The distinguished German surname Groper is derived from the Old High German "graban," meaning "to dig." The name was originally used to indicate "a digger of graves or ditches."
Early Origins of the Groper family
The surname Groper was first found in Austria
, where in ancient times the Graber family played a significant role within the region's feudal
society. The name Grabner became prominent in local
affairs and often intermarried with other distinguished families, some of whom played important roles in the territorial conflicts of the period.
Early History of the Groper family
This web page shows only a small excerpt of our Groper research.Another 257 words (18 lines of text) covering the years 1700, 1507, 1602, 1680, 1700, 1585 and 1655 are included under the topic Early Groper History in all our PDF Extended History products and printed products wherever possible.
Groper Spelling Variations
of this family name include: Grabner, Grabber, Graeber, Graebner, Gravner, Grabbne, Grabne, Grubner, Grappner, Grapner, Grabere, Graben, Grabel, Grabert, Grable, Grabnere, Grabnen, Grabnel, Grabbere, Grabben, Grabbel, Greber, Grebere, Greben, Graebner, Graebnere, Graebnen, Graebber, Graebbere, Graebben, Craver and many more.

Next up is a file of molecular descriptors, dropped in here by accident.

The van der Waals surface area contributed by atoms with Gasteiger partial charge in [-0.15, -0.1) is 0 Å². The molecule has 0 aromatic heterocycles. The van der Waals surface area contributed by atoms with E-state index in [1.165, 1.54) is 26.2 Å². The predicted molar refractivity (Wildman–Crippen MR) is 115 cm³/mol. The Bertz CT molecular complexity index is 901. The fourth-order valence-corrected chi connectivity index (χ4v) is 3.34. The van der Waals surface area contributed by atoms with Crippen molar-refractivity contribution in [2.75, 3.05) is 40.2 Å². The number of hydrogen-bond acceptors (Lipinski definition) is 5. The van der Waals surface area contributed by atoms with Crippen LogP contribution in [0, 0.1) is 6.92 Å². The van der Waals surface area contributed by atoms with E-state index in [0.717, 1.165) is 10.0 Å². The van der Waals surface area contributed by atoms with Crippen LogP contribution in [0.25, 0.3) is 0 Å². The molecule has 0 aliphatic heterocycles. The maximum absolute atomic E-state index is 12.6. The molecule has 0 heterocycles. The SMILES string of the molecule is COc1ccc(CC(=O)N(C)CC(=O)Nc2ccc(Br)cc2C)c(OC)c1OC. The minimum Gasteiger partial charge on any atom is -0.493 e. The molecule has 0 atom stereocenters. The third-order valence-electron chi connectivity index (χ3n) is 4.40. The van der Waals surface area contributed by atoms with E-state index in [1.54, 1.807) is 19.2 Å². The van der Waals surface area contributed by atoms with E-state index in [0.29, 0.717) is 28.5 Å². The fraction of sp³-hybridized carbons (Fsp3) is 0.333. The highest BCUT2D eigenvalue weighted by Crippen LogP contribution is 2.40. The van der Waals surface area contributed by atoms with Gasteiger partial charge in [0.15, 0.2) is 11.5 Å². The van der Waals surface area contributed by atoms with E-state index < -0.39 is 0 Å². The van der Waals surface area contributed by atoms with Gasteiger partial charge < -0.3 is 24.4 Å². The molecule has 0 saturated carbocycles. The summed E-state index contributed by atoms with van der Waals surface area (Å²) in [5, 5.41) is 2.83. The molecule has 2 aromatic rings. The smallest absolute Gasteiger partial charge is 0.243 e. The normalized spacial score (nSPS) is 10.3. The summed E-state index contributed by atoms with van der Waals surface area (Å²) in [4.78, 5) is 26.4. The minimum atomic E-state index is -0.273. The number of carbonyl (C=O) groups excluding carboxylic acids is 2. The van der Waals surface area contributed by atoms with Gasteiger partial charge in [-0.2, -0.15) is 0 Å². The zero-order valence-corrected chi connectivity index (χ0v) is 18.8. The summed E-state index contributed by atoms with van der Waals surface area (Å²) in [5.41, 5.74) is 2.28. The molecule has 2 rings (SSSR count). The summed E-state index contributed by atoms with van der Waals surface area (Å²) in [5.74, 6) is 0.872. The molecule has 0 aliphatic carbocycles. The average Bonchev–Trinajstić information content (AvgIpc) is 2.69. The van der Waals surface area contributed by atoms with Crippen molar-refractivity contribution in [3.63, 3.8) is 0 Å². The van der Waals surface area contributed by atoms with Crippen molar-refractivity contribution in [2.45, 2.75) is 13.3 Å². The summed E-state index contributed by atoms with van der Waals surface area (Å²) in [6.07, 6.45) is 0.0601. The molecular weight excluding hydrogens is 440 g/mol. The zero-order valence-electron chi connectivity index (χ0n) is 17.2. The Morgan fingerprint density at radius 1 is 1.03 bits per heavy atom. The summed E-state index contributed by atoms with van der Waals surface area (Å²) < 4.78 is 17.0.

Early Notables of the Groper family (pre 1700)
During this period prominent bearers of the name Groper were Virgil von Graben (died 1507) was an Austrian
noble and knight; Maria de Grebber (1602-1680), a Dutch Golden Age painter; David Graebner who was rewarded for... Another 35 words (2 lines of text) are included under the topic Early Groper Notables in all our PDF Extended History products and printed products wherever possible.
Migration of the Groper family to the New World and Oceana
Some of the first settlers of this family name or some of its variants were: Christian Grabert, who settled in Louisiana in 1724; Hans Graber, who settled in Pennsylvania in 1749; Emanuel Grabner, who arrived in Carolina in 1752.